Bluegrass Beyond Borders: Best Before War in Italy

Up until now, Modena, a city situated in northeastern Italy, has been best known for its tortellini, balsamic vinegar, and among auto enthusiasts, as the home of Ferrari. 

However, the bluegrass band which refers to itself by the unlikely handle, Best Before War, may soon add itself to that city’s list of unique offerings. The group — which currently consists of Silvia Nicoletti on vocals, Matteo Bertaggia on guitar, Andrea Cerè, who plays double bass and sings harmonies, Stefano Santangelo, who contributes mandolin and harmony vocals, Marco Pandolfi on banjo and harmony vocals, and Elena Mirandola playing violin — was formed nearly eight years ago. The project was borne from an idea spawned by two bluegrass enthusiasts who happened to meet when they found themselves by chance in the same locale.

“Initially, it was intended to be just a study of the genre,” Nicoletti says. “Since then, many things have happened. We’ve had several changes in band members, including one of the founders who left us last summer, and it’s probably only now that we have reached a point where we feel were best represented by the repertoire we play during live performances.”

They’re so comfortable, in fact, that when asked to describe their sound, Nicoletti replies succinctly. “Solid and powerful,” he says.

Indeed, he mentions an array of archival influences. “We love traditional bluegrass, from its roots with Bill Monroe, Flatt & Scruggs, and Doc Watson, to the great masters like Tony Rice and Norman Blake. However, we also look with great interest at newgrass artists like Billy Strings and Molly Tuttle. With a female vocalist, we often draw inspiration from groups with female voices, including talented European bands like the Hayde Bluegrass Orchestra.”

The unusual handle originated early on, when they only played music circa pre World War II. “Now that’s no longer the case,” Nicoletti notes. “But we still love the name… so we decided not to change it!”

The group has yet to tour, but Nicoletti said they have performed in various clubs around Italy. “We’ve played frequently at chef Massimo Bottura’s court in his B&B, which was just judged as the best in the world some weeks ago. On one of those occasions, we also met the actor Patrick Dempsey, who was in Modena filming the Enzo Ferrari movie, and we discovered that he is a big bluegrass fan as well!”

Best Before War has also appeared at several major festivals, including the Italian Bluegrass Meeting in Cremona on various occasions, the Blues Made in Italy gathering in Verona, and Roots Way in Novellara. “We would love to perform at the Bluegrass In La Roche in France,” Nicoletti notes. “We’ll try to send them some of our material very soon, because we’re hoping to be selected!”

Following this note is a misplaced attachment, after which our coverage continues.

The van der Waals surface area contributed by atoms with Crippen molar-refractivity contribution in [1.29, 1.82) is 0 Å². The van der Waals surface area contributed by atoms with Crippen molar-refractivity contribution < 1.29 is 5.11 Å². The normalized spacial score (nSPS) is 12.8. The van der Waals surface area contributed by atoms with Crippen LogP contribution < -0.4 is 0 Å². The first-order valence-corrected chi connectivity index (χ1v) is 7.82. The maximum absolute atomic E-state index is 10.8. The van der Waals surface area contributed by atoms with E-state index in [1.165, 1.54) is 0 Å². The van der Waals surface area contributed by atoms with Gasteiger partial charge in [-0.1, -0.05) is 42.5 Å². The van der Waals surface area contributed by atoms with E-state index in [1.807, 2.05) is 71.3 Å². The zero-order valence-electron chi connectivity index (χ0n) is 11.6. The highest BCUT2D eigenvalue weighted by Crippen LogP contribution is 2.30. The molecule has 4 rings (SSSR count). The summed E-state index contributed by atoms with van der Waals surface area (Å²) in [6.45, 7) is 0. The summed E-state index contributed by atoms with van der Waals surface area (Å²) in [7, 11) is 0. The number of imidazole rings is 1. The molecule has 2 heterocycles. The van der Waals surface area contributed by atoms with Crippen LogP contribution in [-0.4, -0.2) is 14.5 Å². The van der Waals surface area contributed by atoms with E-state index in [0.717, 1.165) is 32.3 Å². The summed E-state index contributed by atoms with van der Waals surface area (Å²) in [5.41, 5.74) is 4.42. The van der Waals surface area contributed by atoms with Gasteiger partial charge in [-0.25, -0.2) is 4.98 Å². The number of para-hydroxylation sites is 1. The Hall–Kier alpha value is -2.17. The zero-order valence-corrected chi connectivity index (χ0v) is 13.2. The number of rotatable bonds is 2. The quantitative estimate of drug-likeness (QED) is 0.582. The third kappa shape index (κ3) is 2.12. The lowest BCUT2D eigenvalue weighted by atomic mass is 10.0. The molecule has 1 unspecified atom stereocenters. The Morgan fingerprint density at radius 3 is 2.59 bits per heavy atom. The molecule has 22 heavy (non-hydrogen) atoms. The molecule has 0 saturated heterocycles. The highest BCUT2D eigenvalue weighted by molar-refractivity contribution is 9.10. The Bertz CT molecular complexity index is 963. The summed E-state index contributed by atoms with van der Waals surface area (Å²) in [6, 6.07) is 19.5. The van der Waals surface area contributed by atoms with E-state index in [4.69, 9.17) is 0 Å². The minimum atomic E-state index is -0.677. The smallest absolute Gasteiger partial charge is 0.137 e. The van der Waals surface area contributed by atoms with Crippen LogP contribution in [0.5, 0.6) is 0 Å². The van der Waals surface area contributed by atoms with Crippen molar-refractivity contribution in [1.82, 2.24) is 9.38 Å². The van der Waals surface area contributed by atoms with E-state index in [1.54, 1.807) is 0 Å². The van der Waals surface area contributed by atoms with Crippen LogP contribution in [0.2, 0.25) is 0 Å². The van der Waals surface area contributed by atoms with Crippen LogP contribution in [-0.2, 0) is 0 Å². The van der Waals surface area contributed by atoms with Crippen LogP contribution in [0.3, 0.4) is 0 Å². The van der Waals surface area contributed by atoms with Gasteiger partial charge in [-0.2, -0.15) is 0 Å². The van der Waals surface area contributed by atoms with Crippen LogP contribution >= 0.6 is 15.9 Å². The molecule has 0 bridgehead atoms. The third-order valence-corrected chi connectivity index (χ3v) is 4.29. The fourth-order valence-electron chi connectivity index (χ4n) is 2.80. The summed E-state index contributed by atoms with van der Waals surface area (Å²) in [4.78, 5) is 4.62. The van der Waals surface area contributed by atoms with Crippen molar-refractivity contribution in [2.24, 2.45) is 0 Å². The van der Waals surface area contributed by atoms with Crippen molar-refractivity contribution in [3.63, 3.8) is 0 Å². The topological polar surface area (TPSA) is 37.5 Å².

In the meantime, the response from folks back home has been consistently positive. 

“Because we play a relatively unknown musical genre in Italy, we are welcomed with a mix of interest and curiosity,” Nicoletti maintains. “During live performances, we like to engage the audience with anecdotes and facts about the songs we play as well as bluegrass in general. That helps them better understand what they’ll hear.”

At this point, the group puts its emphasis on cover songs, but Nicoletti says they span an array of material from many artists. “For example, we play Never Meant To Be by Tony Rice, Dolly Parton’s version of I’m Gonna Sleep With One Eye Open, The City of New Orleans as recorded by Rhonda Vincent, and Crooked Tree by Molly Tuttle. We also present some great American classics, such as American Pie, but at the same time, we play them in a bluegrass style.”

Although the band has yet to record, Nicoletti says they hope to soon and that they’re still ‘finding their way.’ “We have a dream — to perform where bluegrass was born,” he adds. “We hope to do it soon.”

In the meantime, when asked, Nicoletti offers an answer when asked why he thinks bluegrass enjoys such international popularity.

“It’s because, even though much of today’s popular music is filled with artificial sounds, when one encounters a genre that requires such a deep knowledge of live-played instruments, it still captivates audiences,” he insists. “Artists of the new generation, like Billy Strings, have contributed to the resurgence of this genre, and that’s thanks in part to social media.”

Share this:

About the Author

Lee Zimmerman

Lee Zimmerman has been a writer and reviewer for the better part of the past 20 years. He writes for the following publications — No Depression, Goldmine, Country Standard TIme, Paste, Relix, Lincoln Center Spotlight, Fader, and Glide. A lifelong music obsessive and avid collector, he firmly believes that music provides the soundtrack for our lives and his reverence for the artists, performers and creative mind that go into creating their craft spurs his inspiration and motivation for every word hie writes.